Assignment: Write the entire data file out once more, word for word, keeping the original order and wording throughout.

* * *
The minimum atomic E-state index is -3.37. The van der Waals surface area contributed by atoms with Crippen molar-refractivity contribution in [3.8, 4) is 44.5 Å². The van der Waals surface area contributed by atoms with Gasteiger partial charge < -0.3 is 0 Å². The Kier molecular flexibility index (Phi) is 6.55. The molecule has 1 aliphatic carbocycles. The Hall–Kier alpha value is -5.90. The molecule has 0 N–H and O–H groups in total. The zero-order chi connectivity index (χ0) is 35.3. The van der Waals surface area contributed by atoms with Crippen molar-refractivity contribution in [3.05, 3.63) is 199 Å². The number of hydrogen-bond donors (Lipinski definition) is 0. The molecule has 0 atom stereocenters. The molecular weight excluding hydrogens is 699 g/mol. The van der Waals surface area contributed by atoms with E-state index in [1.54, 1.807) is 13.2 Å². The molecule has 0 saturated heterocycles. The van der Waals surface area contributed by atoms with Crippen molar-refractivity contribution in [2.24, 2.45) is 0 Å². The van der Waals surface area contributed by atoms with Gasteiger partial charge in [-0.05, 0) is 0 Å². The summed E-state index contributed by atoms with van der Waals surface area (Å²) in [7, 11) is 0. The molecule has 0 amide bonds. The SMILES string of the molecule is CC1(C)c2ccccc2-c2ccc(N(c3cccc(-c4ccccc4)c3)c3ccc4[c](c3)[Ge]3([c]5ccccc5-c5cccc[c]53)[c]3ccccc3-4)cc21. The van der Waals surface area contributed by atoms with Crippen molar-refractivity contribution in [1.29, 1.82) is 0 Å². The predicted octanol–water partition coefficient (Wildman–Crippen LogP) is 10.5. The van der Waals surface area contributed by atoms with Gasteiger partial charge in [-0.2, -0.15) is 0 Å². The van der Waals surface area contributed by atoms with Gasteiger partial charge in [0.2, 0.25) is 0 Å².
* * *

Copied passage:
The minimum atomic E-state index is -3.37. The van der Waals surface area contributed by atoms with Crippen molar-refractivity contribution in [3.8, 4) is 44.5 Å². The van der Waals surface area contributed by atoms with Gasteiger partial charge < -0.3 is 0 Å². The Kier molecular flexibility index (Phi) is 6.55. The molecule has 1 aliphatic carbocycles. The Hall–Kier alpha value is -5.90. The molecule has 0 N–H and O–H groups in total. The zero-order chi connectivity index (χ0) is 35.3. The van der Waals surface area contributed by atoms with Crippen molar-refractivity contribution in [3.05, 3.63) is 199 Å². The number of hydrogen-bond donors (Lipinski definition) is 0. The molecule has 0 atom stereocenters. The molecular weight excluding hydrogens is 699 g/mol. The van der Waals surface area contributed by atoms with E-state index in [1.54, 1.807) is 13.2 Å². The molecule has 0 saturated heterocycles. The van der Waals surface area contributed by atoms with Crippen molar-refractivity contribution in [2.24, 2.45) is 0 Å². The van der Waals surface area contributed by atoms with Gasteiger partial charge in [-0.05, 0) is 0 Å². The summed E-state index contributed by atoms with van der Waals surface area (Å²) in [7, 11) is 0. The molecule has 0 amide bonds. The SMILES string of the molecule is CC1(C)c2ccccc2-c2ccc(N(c3cccc(-c4ccccc4)c3)c3ccc4[c](c3)[Ge]3([c]5ccccc5-c5cccc[c]53)[c]3ccccc3-4)cc21. The van der Waals surface area contributed by atoms with Crippen molar-refractivity contribution in [1.29, 1.82) is 0 Å². The predicted octanol–water partition coefficient (Wildman–Crippen LogP) is 10.5. The van der Waals surface area contributed by atoms with Gasteiger partial charge in [-0.2, -0.15) is 0 Å². The van der Waals surface area contributed by atoms with Gasteiger partial charge in [0.2, 0.25) is 0 Å².